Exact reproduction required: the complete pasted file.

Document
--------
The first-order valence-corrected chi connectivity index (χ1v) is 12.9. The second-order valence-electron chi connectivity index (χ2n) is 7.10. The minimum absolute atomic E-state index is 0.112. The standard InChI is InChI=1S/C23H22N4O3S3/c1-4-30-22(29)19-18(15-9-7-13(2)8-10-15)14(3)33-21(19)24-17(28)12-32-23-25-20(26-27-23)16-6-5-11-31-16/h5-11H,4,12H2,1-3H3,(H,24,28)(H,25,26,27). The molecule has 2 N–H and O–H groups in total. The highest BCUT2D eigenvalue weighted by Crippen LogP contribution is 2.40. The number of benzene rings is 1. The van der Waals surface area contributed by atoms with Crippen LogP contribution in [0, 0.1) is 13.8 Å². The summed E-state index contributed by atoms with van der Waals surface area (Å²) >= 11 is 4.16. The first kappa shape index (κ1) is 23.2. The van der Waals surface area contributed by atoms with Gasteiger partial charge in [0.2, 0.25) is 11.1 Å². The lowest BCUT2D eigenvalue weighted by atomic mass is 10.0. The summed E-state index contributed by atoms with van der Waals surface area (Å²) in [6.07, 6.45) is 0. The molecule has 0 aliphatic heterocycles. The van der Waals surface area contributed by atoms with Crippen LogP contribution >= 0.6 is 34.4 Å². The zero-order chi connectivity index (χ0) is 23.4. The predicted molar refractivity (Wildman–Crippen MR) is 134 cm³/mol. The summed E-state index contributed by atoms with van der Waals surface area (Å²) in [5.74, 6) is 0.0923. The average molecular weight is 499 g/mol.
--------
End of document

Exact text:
The first-order valence-corrected chi connectivity index (χ1v) is 12.9. The second-order valence-electron chi connectivity index (χ2n) is 7.10. The minimum absolute atomic E-state index is 0.112. The standard InChI is InChI=1S/C23H22N4O3S3/c1-4-30-22(29)19-18(15-9-7-13(2)8-10-15)14(3)33-21(19)24-17(28)12-32-23-25-20(26-27-23)16-6-5-11-31-16/h5-11H,4,12H2,1-3H3,(H,24,28)(H,25,26,27). The molecule has 2 N–H and O–H groups in total. The highest BCUT2D eigenvalue weighted by Crippen LogP contribution is 2.40. The number of benzene rings is 1. The van der Waals surface area contributed by atoms with Crippen LogP contribution in [0, 0.1) is 13.8 Å². The summed E-state index contributed by atoms with van der Waals surface area (Å²) >= 11 is 4.16. The first kappa shape index (κ1) is 23.2. The van der Waals surface area contributed by atoms with Gasteiger partial charge in [0.2, 0.25) is 11.1 Å². The lowest BCUT2D eigenvalue weighted by atomic mass is 10.0. The summed E-state index contributed by atoms with van der Waals surface area (Å²) in [6.07, 6.45) is 0. The molecule has 0 aliphatic heterocycles. The van der Waals surface area contributed by atoms with Crippen LogP contribution >= 0.6 is 34.4 Å². The zero-order chi connectivity index (χ0) is 23.4. The predicted molar refractivity (Wildman–Crippen MR) is 134 cm³/mol. The summed E-state index contributed by atoms with van der Waals surface area (Å²) in [5.74, 6) is 0.0923. The average molecular weight is 499 g/mol.